3 ways to resolve roommate conflicts

Dealing with roommates can be difficult, but finding appropriate conflict resolution methods can make for an easier living situation. Here are a few tips when resolving roommate conflicts.

1. Assess and address

One way to resolve a roommate conflict is to assess the way roommates understand and deal with each other. When addressing the issue, effective communication is key. 

“Sometimes there will be a huge pile of dishes for a week, and no one will do them until someone finally breaks down,” said Edgewood junior Mason Whistle, who lives in an off-campus house with five
other guys.

In Whistle’s case, the dishes could have been washed faster if the roommates would have communicated about the problem.

“Expectations, rules, boundaries, chores and special needs would need to be addressed before people enter into the roommate situation, then afterward as needed,” said Betsy Pierce, outreach coordinator at the WKU Counseling Center.

Pierce explained it’s important that everyone takes their fair share of responsibility and that no one moves into the “parent role.”

“Reminding yourself that everything isn’t about you and sometimes you will have to compromise will help in conflict resolution,” Pierce said. 

Even the smallest issues can strain roommate relationships and should be communicated or they could snowball into something much bigger.

“I would say that the biggest issue that me and my roommates have is shared space,” said Liberty sophomore Austin “T” Harne, who lives in a fraternity house with 14 other guys. “Each of us kind of have things we slack off on, whether it’s clothes, dishes or random objects lying around.”

Harne said they used passive aggressive language to get each other to clean, which only created more conflict.

“Eventually when we just started asking each other to clean up, everything started going a lot smoother,” Harne said. 

2. Find a middleman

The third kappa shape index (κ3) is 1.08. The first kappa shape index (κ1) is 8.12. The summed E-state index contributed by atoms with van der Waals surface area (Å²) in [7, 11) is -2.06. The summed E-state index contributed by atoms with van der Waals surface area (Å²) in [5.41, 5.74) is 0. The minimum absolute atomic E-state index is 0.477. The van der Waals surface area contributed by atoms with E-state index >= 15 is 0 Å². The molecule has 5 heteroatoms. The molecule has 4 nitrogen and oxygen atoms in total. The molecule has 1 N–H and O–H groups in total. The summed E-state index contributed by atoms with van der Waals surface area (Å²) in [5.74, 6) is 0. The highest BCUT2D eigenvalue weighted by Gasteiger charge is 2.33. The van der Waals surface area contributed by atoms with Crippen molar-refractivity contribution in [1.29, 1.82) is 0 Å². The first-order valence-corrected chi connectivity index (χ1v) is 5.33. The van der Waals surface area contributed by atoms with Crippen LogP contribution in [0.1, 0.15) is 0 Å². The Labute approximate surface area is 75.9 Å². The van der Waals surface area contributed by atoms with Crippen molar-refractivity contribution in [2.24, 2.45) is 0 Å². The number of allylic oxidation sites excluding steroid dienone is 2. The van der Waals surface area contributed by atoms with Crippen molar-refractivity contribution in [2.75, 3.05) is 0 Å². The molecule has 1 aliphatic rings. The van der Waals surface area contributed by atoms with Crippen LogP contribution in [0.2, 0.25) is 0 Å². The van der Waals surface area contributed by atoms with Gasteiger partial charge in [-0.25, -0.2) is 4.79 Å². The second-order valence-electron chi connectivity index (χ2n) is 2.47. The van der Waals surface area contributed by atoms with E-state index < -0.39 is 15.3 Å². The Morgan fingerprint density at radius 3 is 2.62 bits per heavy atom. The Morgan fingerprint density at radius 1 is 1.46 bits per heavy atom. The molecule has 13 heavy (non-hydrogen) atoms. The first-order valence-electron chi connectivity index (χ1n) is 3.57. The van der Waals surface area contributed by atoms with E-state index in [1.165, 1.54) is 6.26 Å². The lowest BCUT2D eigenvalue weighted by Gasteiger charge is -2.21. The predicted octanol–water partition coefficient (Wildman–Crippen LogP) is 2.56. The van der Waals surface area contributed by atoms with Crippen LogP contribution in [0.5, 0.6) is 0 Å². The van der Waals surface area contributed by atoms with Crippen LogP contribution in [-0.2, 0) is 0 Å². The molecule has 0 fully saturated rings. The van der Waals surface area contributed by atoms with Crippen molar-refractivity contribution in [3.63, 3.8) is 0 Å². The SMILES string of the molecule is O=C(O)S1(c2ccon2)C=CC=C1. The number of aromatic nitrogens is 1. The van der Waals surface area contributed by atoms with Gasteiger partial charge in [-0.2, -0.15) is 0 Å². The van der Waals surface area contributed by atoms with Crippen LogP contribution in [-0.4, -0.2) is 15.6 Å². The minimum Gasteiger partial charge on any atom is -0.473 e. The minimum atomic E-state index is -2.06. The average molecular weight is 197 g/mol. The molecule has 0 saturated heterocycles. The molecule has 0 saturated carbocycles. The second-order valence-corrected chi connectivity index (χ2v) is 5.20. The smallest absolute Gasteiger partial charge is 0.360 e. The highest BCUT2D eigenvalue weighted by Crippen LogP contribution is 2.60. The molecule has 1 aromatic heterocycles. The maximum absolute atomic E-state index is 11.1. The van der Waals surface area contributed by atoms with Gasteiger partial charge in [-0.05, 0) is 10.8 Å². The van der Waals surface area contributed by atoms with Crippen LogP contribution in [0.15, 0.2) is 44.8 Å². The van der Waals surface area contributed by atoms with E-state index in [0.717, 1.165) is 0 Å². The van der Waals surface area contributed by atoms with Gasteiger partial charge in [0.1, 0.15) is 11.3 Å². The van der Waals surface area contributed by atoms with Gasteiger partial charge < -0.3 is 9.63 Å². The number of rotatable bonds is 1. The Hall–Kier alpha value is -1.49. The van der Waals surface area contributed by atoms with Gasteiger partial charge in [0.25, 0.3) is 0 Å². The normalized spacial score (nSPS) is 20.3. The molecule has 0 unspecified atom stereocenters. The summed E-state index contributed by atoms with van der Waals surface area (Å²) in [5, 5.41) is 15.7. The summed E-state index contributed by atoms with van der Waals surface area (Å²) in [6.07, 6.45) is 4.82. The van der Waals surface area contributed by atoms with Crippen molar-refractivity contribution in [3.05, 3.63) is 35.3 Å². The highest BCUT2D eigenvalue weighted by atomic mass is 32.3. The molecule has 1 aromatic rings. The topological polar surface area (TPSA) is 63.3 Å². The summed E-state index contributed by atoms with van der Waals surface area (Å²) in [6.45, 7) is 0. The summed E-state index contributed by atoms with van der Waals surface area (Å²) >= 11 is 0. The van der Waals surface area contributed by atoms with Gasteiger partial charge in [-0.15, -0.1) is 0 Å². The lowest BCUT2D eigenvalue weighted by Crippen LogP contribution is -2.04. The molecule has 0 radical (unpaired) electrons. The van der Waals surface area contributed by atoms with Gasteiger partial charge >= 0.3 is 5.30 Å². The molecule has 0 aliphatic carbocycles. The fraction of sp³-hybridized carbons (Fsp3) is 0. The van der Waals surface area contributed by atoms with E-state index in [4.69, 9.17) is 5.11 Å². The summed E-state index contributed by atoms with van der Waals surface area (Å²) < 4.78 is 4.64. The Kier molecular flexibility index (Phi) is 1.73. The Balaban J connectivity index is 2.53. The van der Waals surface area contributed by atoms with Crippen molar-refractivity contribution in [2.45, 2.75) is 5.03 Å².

When conflicts between roommates remain unresolved, a mediator that encourages them to talk could be a healthy solution.

Kellyn Cochran and Arynn Hickman are two of four suitemates in Meredith Hall who have different approaches to conflict.

“Sometimes I’ll just lock my door until I’m over it,” said Cochran, a Bowling Green sophomore. “But after that, everything is fine. I just have to say what’s on my mind.”

Hickman doesn’t deal with conflict directly. 

“I avoid  conflict,” said Hickman, a Corbin sophomore. “Sometimes I will get upset about it, but I don’t really bring it up to anybody.”

After months of living together, Cochran and Hickman decided to bring in their friend, Franklin sophomore Addy McDermott, as a mediator to help solve problems. 

“Whenever they yell and lock doors in response to conflict, I’ll go and hold mediations,” McDermott said.

“I’ve been there for more than one conflict,” McDermott said. “I help them stop yelling and encourage them to just talk when they can’t reach that resolution alone.”

3. Counseling options

If finding a middleman doesn’t improve the situation, counseling is another option.

There are various types of group counseling sessions available in Bowling Green, on campus at the WKU Counseling Center and off campus at places like Living Hope Baptist Church. Both of these counseling services are low cost or free.

Aside from learning lifelong skills and improving the well-being of roommates, Pierce said conflict resolution can help spur a peaceful atmosphere

“Everyone needs a place to go at the end of the day where they are comfortable without dread of going home.” 

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